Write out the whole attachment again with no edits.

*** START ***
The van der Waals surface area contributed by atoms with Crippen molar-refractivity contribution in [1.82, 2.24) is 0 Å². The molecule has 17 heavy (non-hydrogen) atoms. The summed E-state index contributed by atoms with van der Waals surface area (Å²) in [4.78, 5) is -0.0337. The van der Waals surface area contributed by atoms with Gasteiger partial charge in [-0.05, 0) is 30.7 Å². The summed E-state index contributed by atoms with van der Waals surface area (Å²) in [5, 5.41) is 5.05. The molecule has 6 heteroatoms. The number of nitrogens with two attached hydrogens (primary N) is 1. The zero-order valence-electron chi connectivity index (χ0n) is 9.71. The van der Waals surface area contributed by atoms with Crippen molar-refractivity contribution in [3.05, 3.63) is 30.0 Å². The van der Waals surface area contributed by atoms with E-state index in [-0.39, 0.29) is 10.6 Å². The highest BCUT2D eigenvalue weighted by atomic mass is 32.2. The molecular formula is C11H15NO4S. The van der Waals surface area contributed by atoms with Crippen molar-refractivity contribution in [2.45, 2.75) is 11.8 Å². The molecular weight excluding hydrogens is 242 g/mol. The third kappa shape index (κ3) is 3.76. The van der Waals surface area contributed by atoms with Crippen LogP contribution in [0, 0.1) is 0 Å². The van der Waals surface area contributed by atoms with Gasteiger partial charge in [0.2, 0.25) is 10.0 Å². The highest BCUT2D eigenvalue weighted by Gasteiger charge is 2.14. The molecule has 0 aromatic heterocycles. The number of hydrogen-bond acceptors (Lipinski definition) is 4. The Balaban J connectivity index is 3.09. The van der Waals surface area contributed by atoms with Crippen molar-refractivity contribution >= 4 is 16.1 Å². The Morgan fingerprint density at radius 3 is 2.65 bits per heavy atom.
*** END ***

The van der Waals surface area contributed by atoms with Crippen molar-refractivity contribution in [1.82, 2.24) is 0 Å². The molecule has 17 heavy (non-hydrogen) atoms. The summed E-state index contributed by atoms with van der Waals surface area (Å²) in [4.78, 5) is -0.0337. The van der Waals surface area contributed by atoms with Gasteiger partial charge in [-0.05, 0) is 30.7 Å². The summed E-state index contributed by atoms with van der Waals surface area (Å²) in [5, 5.41) is 5.05. The molecule has 6 heteroatoms. The number of nitrogens with two attached hydrogens (primary N) is 1. The zero-order valence-electron chi connectivity index (χ0n) is 9.71. The van der Waals surface area contributed by atoms with Crippen molar-refractivity contribution in [3.05, 3.63) is 30.0 Å². The van der Waals surface area contributed by atoms with E-state index in [-0.39, 0.29) is 10.6 Å². The highest BCUT2D eigenvalue weighted by atomic mass is 32.2. The molecular formula is C11H15NO4S. The van der Waals surface area contributed by atoms with Crippen molar-refractivity contribution in [2.45, 2.75) is 11.8 Å². The molecular weight excluding hydrogens is 242 g/mol. The third kappa shape index (κ3) is 3.76. The van der Waals surface area contributed by atoms with Crippen LogP contribution in [0, 0.1) is 0 Å². The van der Waals surface area contributed by atoms with Gasteiger partial charge in [0.2, 0.25) is 10.0 Å². The highest BCUT2D eigenvalue weighted by Gasteiger charge is 2.14. The molecule has 0 aromatic heterocycles. The number of hydrogen-bond acceptors (Lipinski definition) is 4. The Balaban J connectivity index is 3.09. The van der Waals surface area contributed by atoms with Crippen molar-refractivity contribution >= 4 is 16.1 Å². The Morgan fingerprint density at radius 3 is 2.65 bits per heavy atom.